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TitleThe management and control of milk hygiene in the informal sector by environmental health services in South Africa
AuthorAgenbag, Michael Hermanus Albertus
SubjectCentral University of Technology, Free State - Dissertations
SubjectMilk - Quality - South Africa
SubjectMilk hygiene - South Africa
SubjectMilk production - South Africa
SubjectDairy farming - South Africa
SubjectMilking - South Africa
SubjectMilk - Microbiology - South Africa
SubjectMilk pasteurization - South Africa
SubjectMilk contamination - South Africa
SubjectEnvironmental health - Research - South Africa
SubjectDissertations, academic - South Africa - Bloemfontein
Date2014-10-12T20:47:48Z
Date2014-10-12T20:47:48Z
Date2008
TypeThesis
Format4 928 467 bytes
Formatapplication/pdf
AbstractThesis (M. Tech.) -- Central University of Technology, Free State, 2008
AbstractLocal government (LG) is under increasing pressure from the milk industry and consumers regarding their ability and willingness to carry out their mandate with regard to the quality control of milk, especially in the informal sector. The government and the milk industry currently have programmes underway to stimulate economic activities in the informal sector, targeting emerging cattle farmers for the production of milk as part of government’s Accelerated Shared Growth Initiative of South Africa (ASGISA). These initiatives further increase the number of informal milk producers and distributors, which holds a further challenge to regulatory authorities. At the same time, the quality of milk from the informal milk-producing sector poses a serious public health concern. Most of the milk produced and sold by the informal sector is raw (unpasteurised), which does not meet the minimum statutory requirements, and the milking practices applied by the informal sector also do not comply with best practice compliance standards. Local authorities (LAs) are statutorily responsible for registering milking parlours and controlling milk hygiene quality from production stage to purchase stage in order to ensure safe and wholesome dairy products to the consumer. Therefore, LG should play an increasingly important role in ensuring that safe and wholesome milk is produced and distributed to the consumers. All metropolitan municipalities (metros) and district municipalities (DMs) should be authorised by the Ministry of Health to enforce the Foodstuffs, Cosmetics and Disinfectants Act, 1972 (Act 54 of 1972) through their authorised officials – mainly environmental health practitioners (EHPs). Secondly, LG should have specific programmes, systems and resources to register, monitor, evaluate and control milk production and distribution outlets for continued compliance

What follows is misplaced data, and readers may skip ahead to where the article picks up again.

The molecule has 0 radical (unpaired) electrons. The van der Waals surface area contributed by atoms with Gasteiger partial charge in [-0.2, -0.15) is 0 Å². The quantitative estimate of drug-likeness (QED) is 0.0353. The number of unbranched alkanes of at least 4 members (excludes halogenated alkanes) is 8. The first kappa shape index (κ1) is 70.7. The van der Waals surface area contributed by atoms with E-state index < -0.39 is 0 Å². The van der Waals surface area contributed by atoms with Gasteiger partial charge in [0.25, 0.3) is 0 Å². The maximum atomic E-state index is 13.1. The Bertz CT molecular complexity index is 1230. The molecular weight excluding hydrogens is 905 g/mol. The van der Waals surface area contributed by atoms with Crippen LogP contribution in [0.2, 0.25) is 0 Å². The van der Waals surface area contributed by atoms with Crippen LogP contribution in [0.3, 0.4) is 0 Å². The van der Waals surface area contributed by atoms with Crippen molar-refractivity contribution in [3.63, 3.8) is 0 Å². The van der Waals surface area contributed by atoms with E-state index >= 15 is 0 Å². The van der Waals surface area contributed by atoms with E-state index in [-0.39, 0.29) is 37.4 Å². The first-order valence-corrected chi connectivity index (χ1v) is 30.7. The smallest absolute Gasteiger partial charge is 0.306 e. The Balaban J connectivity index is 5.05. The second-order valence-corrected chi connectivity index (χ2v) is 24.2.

PublisherBloemfontein : Central University of Technology, Free State
Identifierhttp://hdl.handle.net/11462/109